Molasses is some thick sticky raw/unprocessed form of sugar; is dark/black in colour; is fermented to produce ethanol apparently (wikipedia).
Molasses can be used to treat rust. You could use this treatment for rust that is serious but that does not penetrate 100% the way through the metal. You'd use it in the case where you have a panel that can't be easily fabricated or replaced and isn't a major structural part. An example would be the inside of a bonnet, like in my case, where there was extensive rust on the inside skin of the bonnet (though the rust wasn't visible from the topside).Preparation:
Take the panel down to bare metal - remove any paint. Take the panel off the car and place horazontaly if possible. Use steel wool, a wire brush or the like, to remove loose scale rust.Step one: Pour molasses over the rust, you'll need a thick coating. I used about 2L for the 1/2 square meter of rust that was on the inside of my bonnet. Leave to sit for an a couple of hours.Step two: Take a garden hose and blast the molasses away!!!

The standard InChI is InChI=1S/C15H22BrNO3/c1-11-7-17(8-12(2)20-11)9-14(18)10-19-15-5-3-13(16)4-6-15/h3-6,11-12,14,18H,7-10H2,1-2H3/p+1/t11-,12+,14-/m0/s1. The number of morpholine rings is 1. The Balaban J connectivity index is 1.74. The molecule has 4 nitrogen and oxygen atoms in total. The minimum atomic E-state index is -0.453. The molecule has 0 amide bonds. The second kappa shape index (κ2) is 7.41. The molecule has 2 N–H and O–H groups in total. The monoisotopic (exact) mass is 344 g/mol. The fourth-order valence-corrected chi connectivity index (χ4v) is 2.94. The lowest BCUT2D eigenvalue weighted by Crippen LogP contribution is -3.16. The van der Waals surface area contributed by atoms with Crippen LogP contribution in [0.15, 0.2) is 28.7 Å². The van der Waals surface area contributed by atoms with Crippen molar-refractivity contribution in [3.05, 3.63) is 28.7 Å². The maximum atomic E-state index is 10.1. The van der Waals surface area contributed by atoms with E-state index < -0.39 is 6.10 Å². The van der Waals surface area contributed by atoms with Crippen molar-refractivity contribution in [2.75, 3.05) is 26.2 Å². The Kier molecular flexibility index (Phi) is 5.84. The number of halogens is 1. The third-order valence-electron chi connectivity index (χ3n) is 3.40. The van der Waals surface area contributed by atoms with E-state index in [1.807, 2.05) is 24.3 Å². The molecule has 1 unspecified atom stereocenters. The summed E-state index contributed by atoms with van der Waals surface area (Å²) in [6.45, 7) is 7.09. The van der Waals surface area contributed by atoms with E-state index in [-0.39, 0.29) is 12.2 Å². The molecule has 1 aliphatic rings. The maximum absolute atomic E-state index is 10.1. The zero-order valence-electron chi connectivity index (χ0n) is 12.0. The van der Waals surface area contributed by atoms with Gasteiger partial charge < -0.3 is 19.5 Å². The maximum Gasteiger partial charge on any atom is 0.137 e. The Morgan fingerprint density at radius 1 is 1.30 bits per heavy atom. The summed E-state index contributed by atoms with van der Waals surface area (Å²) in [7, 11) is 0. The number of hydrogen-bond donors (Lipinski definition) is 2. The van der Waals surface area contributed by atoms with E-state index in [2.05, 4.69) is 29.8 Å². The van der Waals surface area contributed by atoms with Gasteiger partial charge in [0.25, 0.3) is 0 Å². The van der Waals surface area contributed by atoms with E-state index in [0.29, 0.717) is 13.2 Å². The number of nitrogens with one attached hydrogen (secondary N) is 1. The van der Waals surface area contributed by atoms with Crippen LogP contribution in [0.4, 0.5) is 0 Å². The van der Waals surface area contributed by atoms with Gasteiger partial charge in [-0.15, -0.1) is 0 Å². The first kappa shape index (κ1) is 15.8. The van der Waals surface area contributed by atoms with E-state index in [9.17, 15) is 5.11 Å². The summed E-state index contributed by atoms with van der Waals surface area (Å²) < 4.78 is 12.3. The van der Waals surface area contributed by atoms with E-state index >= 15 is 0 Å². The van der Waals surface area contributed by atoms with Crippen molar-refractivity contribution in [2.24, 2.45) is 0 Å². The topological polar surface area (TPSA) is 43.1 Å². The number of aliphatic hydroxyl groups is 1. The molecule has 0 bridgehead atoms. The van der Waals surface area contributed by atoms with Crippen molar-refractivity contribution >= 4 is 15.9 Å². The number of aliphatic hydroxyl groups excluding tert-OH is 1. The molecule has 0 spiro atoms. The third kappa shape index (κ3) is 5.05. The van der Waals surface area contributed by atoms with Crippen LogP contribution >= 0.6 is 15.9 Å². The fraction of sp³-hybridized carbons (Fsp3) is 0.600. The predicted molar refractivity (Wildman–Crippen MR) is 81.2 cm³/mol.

Molasses is water soluble but very thick so it will take a fair amount of water to wash it away.Step three: Allow to air dry.
***Note: you can use a deoxydine treatment (after the use of molasses) and prior to painting.
On washing may notice the molasses has stuck to some of the rust scale and peels it away as you wash the molasses off. This is good as you don't want loose scale coming away after your final paint job
I don't completely know the way this treatment works; the molasses does help by mechanically sticking to the loose rust scale and removing it. I'm unsure if there is some kind of chemical reaction, but from memory there is some penetration of the rust by the molasses.
One thing is for sure this process does seem to work very well, my bonnet still looks in very good nick.
I'll post a picutre of the inside of the bonnet at some stage.